While it likely comes as a surprise to many people, the biggest weather-related killer in the United States each year isn't hurricanes, tornadoes, lightening, floods or blizzards . . . but rather heat waves.
Excessive heat has likely killed more Americans over the past 50 years than all of the tornadoes, floods, and hurricanes combined.In 2002 Rupa Basu and Jonathan M. Samet wrote in the Journal Epidemiological Reviews (see Relation between Elevated Ambient Temperature and Mortality: A Review of the Epidemiologic Evidence):
An average of 400 deaths annually are counted as directly related to heat in the United States, with the highest death rates occurring in persons aged 65 years or more (3). The actual magnitude of heat-related mortality may be notably greater than what has been reported, since we do not have widely accepted criteria for determining heat-related death (4, 5–7), and heat may not be listed on the death certificate as causing or contributing to death.This disparity between counted and estimated heat-related deaths can be illustrated by the reports from the infamous heat wave of 1980, which `officially’ claimed `more than 1250 lives’ (cite NOAA Heat Wave: A Major Summer Killer) but which unofficially may have killed as many as 10,000 (Tracking and Evaluating U.S. Billion Dollar Weather Disasters, 1980-2005 (Lott and Ross, 2006).
Eight years later, a heat wave across the central and eastern part of the nation killed as many as 7,500 people (cite). More recently, in 1999, a prolonged heat wave along the Eastern seaboard is believed to have killed 500 (cite).The situation in Europe, Asia, and elsewhere around the world can be equally dire - and between climate change, growing urban populations, and increasingly fragile infrastructure - the public health threat from prolonged heat waves is only expected to rise.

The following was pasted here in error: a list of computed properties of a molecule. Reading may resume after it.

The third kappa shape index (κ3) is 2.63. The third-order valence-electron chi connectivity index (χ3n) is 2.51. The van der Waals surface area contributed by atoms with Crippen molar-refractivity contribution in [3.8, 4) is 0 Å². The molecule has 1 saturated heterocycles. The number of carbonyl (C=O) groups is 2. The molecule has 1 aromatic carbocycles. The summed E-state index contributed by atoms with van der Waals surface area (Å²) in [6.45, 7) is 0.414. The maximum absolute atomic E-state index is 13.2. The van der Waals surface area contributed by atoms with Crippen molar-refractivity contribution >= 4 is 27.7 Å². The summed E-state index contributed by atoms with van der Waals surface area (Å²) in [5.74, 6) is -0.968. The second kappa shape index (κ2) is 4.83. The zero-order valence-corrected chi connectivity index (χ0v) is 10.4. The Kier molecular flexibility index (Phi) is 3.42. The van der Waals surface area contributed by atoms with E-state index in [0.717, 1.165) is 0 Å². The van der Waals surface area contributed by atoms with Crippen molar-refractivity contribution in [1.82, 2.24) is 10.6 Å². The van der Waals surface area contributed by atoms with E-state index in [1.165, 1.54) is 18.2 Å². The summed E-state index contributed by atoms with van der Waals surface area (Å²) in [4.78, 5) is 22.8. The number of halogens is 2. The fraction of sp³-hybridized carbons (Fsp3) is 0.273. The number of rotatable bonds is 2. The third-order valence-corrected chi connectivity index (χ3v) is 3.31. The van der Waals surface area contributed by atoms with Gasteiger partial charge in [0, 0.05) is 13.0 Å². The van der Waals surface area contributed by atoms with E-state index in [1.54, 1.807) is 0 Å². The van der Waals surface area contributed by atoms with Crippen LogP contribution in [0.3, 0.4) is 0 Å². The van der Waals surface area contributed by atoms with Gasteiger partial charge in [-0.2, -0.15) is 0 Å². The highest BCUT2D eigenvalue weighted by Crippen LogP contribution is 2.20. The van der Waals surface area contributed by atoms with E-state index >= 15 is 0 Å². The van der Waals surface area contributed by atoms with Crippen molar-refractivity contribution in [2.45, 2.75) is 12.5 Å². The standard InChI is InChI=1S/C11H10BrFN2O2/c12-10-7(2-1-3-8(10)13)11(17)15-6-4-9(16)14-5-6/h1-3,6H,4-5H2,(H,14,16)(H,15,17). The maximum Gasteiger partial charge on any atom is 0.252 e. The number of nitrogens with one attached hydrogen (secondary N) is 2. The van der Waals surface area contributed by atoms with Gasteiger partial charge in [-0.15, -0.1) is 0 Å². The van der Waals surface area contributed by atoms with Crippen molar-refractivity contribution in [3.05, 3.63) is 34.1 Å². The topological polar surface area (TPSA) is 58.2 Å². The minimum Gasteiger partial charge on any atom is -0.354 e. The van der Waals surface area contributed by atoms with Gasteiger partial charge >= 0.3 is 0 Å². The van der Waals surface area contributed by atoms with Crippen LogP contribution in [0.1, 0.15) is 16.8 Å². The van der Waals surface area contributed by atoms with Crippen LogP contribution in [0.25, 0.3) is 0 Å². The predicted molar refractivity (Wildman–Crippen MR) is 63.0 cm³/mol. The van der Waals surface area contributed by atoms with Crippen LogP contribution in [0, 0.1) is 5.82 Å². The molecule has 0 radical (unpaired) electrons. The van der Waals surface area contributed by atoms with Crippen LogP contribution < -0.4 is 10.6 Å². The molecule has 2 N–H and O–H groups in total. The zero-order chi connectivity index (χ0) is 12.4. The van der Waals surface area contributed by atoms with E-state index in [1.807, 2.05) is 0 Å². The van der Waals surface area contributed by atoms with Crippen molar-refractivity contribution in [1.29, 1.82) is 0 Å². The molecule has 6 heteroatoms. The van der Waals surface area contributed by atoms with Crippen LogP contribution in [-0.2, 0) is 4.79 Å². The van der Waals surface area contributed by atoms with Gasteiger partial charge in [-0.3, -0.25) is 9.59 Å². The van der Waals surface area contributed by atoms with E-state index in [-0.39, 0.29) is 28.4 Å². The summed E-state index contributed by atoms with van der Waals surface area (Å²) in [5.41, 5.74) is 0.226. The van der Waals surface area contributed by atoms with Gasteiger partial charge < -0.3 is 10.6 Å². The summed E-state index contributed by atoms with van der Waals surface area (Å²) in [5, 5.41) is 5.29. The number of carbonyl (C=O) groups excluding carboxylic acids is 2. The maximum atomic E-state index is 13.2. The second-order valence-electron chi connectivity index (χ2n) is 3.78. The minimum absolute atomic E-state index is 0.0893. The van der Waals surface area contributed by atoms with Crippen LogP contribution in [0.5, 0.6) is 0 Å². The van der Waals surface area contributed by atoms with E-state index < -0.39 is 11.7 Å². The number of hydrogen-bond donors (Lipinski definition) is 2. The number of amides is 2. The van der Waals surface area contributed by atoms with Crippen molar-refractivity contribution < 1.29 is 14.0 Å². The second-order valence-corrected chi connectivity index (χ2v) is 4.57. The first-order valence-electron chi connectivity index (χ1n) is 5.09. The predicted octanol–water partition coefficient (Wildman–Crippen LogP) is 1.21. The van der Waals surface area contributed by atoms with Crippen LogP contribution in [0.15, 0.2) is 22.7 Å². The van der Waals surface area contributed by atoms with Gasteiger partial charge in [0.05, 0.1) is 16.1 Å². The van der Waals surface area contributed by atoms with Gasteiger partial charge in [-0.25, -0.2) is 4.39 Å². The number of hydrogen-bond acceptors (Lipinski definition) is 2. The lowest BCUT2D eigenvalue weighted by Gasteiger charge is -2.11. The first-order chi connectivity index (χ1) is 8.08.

In 2015 the WMO (World Meteorology Organization) and the WHO (World Health Organization) issued new guidance on Heat Health Warning systems. From the press release:
1 July 2015
Geneva 1 July 2015 (WMO) The World Meteorological Organization (WMO) and the World Health Organization (WHO) have issued new joint guidance on Heat–Health Warning Systems to address the health risks posed by heatwaves, which are becoming more frequent and more intense as a result of climate change.
“Heatwaves are a dangerous natural hazard, and one that requires increased attention,” said Maxx Dilley, Director of WMO’s Climate Prediction and Adaptation Branch, and Maria Neira, Director of WHO’s Department of Public Health, Environmental and Social Determinants of Health. “They lack the spectacular and sudden violence of other hazards, such as tropical cyclones or flash floods but the consequences can be severe.”
Over the past 50 years, hot days, hot nights and heatwaves have become more frequent. The length, frequency and intensity of heatwaves will likely increase over most land areas during this century, according to the Intergovernmental Panel on Climate Change. In addition to the health impact, heatwaves also place an increased strain on infrastructure such as power, water and transport.(Continue . . . )
The UK has updated their Heatwave Guidance plan (see excerpt below), and it is a good reminder as we go into the Northern Hemisphere's summer of the importance of preparing to deal with heat waves.
First a link and an excerpt, then I'll return with more.
The Heatwave plan for England is a plan intended to protect the population from heat-related harm to health. It aims to prepare for, alert people to, and prevent, the major avoidable effects on health during periods of severe heat in England.
It recommends a series of steps to reduce the risks to health from prolonged exposure to severe heat for: